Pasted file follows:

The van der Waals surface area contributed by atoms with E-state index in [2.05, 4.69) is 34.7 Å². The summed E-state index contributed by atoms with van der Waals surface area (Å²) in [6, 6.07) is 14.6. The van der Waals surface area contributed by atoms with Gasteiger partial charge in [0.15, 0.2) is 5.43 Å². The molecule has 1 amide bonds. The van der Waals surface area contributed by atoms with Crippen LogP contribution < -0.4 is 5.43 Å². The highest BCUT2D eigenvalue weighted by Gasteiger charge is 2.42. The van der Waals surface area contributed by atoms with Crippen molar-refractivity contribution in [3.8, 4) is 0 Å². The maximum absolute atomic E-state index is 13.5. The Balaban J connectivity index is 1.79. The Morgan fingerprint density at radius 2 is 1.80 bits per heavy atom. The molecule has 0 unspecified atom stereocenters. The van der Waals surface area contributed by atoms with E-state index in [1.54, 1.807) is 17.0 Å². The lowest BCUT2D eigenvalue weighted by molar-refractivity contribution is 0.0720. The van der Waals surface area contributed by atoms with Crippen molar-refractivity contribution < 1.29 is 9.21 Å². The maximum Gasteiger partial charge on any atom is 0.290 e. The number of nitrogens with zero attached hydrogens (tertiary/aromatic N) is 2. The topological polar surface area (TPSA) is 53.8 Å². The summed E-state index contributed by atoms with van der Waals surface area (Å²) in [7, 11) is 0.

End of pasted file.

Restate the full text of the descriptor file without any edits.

The van der Waals surface area contributed by atoms with E-state index in [2.05, 4.69) is 34.7 Å². The summed E-state index contributed by atoms with van der Waals surface area (Å²) in [6, 6.07) is 14.6. The van der Waals surface area contributed by atoms with Gasteiger partial charge in [0.15, 0.2) is 5.43 Å². The molecule has 1 amide bonds. The van der Waals surface area contributed by atoms with Crippen LogP contribution < -0.4 is 5.43 Å². The highest BCUT2D eigenvalue weighted by Gasteiger charge is 2.42. The van der Waals surface area contributed by atoms with Crippen molar-refractivity contribution in [3.8, 4) is 0 Å². The maximum absolute atomic E-state index is 13.5. The Balaban J connectivity index is 1.79. The Morgan fingerprint density at radius 2 is 1.80 bits per heavy atom. The molecule has 0 unspecified atom stereocenters. The van der Waals surface area contributed by atoms with E-state index in [1.54, 1.807) is 17.0 Å². The lowest BCUT2D eigenvalue weighted by molar-refractivity contribution is 0.0720. The van der Waals surface area contributed by atoms with Crippen molar-refractivity contribution < 1.29 is 9.21 Å². The maximum Gasteiger partial charge on any atom is 0.290 e. The number of nitrogens with zero attached hydrogens (tertiary/aromatic N) is 2. The topological polar surface area (TPSA) is 53.8 Å². The summed E-state index contributed by atoms with van der Waals surface area (Å²) in [7, 11) is 0.